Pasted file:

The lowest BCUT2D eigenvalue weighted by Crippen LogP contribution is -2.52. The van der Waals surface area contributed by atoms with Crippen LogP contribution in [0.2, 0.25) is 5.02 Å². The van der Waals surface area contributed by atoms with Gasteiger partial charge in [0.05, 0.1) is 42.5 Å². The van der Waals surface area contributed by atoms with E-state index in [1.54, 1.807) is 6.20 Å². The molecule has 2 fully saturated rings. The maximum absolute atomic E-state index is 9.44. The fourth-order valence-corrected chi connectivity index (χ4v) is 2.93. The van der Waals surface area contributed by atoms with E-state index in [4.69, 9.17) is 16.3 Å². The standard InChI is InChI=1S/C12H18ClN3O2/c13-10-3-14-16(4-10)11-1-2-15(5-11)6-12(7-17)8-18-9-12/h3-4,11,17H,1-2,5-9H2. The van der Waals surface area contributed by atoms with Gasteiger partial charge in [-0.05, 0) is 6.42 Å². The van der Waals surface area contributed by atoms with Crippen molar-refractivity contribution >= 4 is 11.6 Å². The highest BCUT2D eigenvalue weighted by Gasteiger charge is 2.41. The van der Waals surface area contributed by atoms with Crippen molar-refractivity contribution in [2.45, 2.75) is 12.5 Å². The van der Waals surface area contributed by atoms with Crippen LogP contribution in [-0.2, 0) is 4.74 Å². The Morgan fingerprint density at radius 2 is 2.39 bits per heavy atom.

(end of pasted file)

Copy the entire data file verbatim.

The lowest BCUT2D eigenvalue weighted by Crippen LogP contribution is -2.52. The van der Waals surface area contributed by atoms with Crippen LogP contribution in [0.2, 0.25) is 5.02 Å². The van der Waals surface area contributed by atoms with Gasteiger partial charge in [0.05, 0.1) is 42.5 Å². The van der Waals surface area contributed by atoms with E-state index in [1.54, 1.807) is 6.20 Å². The molecule has 2 fully saturated rings. The maximum absolute atomic E-state index is 9.44. The fourth-order valence-corrected chi connectivity index (χ4v) is 2.93. The van der Waals surface area contributed by atoms with E-state index in [4.69, 9.17) is 16.3 Å². The standard InChI is InChI=1S/C12H18ClN3O2/c13-10-3-14-16(4-10)11-1-2-15(5-11)6-12(7-17)8-18-9-12/h3-4,11,17H,1-2,5-9H2. The van der Waals surface area contributed by atoms with Gasteiger partial charge in [-0.05, 0) is 6.42 Å². The van der Waals surface area contributed by atoms with Crippen molar-refractivity contribution >= 4 is 11.6 Å². The highest BCUT2D eigenvalue weighted by Gasteiger charge is 2.41. The van der Waals surface area contributed by atoms with Crippen molar-refractivity contribution in [2.45, 2.75) is 12.5 Å². The van der Waals surface area contributed by atoms with Crippen LogP contribution in [-0.2, 0) is 4.74 Å². The Morgan fingerprint density at radius 2 is 2.39 bits per heavy atom.